LEESBURG, Ga. -- City Council members in Leesburg will meet again this evening to continue working on a new budget that has been severely impacted by a reduction in the amount of sales tax received.
The city of Leesburg has experienced almost six months of operation under a new agreement on how Lee County and its municipalities share local option sales tax revenue.
In the past, the city received 17.5 percent of all LOST funds. Due to a new agreement, based on such factors as population shift, the city now gets 13 percent of that pie.
"You lost $135,000 this year, and that is only for six months," said Leesburg City Clerk Casey Moore. "So, you can double that for next year. ... I think $270,000 is a fair estimate of what you will be losing."
In addition to receiving a smaller percentage of the LOST money, Moore said the overall sales tax numbers "are not what they used to be."
"Lots of people want to say we are out of the recession, but we are not," she said. "Those numbers aren't coming back as quickly as some people would like to see them."
Moore said the city of Leesburg received $637,596 in LOST funds in 2012. The amount for the fiscal year ending this month is $498,879, based on Moore's projection that the receipts for June should be about $30,000.
City Councilman Bob Wilson suggested that those numbers may improve when John Prince opens his General Motors dealership off Ledo Road in Lee County this year.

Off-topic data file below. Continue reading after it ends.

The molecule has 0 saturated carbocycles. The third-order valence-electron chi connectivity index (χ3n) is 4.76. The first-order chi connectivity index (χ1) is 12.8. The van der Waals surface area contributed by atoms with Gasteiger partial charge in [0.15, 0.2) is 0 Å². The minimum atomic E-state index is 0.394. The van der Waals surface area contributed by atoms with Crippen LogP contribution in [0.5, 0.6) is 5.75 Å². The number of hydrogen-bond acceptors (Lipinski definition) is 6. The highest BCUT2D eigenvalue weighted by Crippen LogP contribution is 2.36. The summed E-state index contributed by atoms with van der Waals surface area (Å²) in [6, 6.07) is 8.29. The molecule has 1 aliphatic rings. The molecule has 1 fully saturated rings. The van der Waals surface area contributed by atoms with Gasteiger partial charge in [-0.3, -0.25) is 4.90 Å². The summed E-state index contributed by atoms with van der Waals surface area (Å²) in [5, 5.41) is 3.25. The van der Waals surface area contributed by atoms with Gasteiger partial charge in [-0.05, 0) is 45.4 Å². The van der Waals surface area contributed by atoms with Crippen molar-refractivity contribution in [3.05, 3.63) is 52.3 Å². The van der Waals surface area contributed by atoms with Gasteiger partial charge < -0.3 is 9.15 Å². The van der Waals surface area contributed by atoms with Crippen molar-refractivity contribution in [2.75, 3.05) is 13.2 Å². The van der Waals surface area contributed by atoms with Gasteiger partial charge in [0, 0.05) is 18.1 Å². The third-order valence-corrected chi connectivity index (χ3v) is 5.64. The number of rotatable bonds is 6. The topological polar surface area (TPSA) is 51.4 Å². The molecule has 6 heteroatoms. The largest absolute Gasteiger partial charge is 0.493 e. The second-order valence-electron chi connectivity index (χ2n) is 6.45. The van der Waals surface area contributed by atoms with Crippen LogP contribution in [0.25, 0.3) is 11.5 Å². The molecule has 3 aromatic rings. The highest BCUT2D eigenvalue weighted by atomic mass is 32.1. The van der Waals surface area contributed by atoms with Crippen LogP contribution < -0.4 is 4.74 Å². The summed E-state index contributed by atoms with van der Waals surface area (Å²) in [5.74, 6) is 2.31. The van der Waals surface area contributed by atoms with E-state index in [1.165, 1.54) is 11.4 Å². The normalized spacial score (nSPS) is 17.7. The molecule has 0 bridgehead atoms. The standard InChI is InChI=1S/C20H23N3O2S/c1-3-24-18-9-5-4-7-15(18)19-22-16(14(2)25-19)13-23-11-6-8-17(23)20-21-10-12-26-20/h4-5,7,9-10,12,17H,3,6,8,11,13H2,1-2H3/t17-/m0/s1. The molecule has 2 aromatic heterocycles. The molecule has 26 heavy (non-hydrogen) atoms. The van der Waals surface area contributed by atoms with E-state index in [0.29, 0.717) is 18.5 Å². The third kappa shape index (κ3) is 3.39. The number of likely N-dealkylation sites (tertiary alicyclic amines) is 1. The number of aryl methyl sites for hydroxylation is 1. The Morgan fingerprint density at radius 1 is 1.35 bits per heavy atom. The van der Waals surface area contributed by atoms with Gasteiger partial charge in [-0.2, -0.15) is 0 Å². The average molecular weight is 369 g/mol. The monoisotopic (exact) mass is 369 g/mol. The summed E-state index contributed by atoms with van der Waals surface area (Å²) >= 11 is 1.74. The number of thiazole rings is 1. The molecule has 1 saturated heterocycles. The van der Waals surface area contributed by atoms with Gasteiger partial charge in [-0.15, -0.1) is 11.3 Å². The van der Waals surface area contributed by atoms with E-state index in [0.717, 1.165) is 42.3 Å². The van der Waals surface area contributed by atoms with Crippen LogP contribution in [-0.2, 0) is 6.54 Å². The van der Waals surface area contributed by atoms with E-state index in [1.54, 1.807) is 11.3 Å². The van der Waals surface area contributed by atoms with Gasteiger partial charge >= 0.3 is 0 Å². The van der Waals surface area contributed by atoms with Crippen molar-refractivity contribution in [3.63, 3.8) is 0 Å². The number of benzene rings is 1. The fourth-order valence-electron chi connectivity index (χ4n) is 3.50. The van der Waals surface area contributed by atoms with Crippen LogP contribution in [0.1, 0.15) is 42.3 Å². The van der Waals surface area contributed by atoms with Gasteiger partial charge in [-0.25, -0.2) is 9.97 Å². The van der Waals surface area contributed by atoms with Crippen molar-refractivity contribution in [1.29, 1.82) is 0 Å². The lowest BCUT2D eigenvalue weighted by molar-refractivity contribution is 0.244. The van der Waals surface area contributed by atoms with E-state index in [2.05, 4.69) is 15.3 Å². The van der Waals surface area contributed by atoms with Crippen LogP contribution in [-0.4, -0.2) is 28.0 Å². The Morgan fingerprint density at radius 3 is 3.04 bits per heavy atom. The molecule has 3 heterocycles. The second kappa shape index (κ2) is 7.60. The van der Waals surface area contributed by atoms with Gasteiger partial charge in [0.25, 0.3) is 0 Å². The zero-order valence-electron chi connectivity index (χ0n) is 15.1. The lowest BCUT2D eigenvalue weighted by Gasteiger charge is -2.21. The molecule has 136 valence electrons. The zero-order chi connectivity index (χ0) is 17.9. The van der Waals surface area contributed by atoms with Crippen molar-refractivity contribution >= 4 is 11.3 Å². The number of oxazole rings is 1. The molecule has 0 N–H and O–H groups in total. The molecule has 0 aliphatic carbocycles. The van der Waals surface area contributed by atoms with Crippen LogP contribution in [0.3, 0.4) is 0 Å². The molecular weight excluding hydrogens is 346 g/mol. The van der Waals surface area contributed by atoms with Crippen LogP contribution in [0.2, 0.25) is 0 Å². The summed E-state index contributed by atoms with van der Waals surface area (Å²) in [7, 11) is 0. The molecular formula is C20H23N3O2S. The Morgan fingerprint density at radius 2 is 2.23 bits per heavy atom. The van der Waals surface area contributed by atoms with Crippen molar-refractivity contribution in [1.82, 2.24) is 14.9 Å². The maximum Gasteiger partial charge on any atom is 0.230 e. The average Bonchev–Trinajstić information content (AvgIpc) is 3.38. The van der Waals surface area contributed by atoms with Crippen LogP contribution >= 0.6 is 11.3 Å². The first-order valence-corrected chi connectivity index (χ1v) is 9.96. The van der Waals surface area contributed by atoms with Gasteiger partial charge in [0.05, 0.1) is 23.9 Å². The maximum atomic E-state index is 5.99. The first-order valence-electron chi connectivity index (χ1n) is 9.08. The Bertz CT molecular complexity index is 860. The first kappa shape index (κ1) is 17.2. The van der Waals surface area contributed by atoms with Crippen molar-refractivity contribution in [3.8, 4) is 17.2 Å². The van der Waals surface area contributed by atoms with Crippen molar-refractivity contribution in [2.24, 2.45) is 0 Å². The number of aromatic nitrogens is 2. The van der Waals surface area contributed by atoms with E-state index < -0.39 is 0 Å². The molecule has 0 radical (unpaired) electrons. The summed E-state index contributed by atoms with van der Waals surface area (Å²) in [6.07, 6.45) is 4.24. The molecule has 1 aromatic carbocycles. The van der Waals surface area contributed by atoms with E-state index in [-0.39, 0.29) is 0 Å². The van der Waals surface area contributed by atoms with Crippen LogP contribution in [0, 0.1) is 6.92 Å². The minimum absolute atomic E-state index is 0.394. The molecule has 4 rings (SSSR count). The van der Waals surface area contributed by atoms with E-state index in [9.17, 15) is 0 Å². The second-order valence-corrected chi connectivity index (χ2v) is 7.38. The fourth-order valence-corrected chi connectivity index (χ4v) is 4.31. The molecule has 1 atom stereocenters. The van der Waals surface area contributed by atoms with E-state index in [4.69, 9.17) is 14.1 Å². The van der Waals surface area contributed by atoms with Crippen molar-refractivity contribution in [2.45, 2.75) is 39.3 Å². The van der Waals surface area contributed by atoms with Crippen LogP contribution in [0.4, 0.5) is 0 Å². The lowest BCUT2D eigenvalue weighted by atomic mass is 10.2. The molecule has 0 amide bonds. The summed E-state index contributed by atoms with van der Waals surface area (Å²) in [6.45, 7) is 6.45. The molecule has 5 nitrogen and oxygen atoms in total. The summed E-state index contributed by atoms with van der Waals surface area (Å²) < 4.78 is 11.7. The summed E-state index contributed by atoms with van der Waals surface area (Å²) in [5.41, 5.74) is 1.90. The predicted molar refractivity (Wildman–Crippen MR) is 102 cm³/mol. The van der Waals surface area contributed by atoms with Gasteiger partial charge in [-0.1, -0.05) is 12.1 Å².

Mayor Jim Quinn said the addition of the Prince dealership will help, but that sales tax funds are returned to the county in which the vehicle is titled.
"Ten years ago, counties fought over car dealerships because of the sales tax," Quinn said. "It's not like that anymore."
During budget discussions last week, Moore noted that the Georgia Municipal Association said the city could impose a liquor-by-the-drink tax of 3 percent that is not currently being collected.
"But, we've got one restaurant that serves alcohol," Moore said. "I think you almost have to wait to get more restaurants before you enact this."
Moore said the additional revenue would be offset by the cost of a referendum.
"San Joe's would have to do $100,000 worth of margaritas for us to collect $3,000," said Quinn.
Despite the tight budget, there was a consensus among City Council members to continue with its plans to employ the city's first-ever city manager.
"This person will take a lot off us," said Councilwoman Debra Long, who said the manager likely could offset his or her salary by obtaining grants and management practices.
Quinn instructed Moore to add $65,000 to the budget to provide for the yet-to-be-hired manager's salary. That figure, Quinn said, can be adjusted depending on the employment process.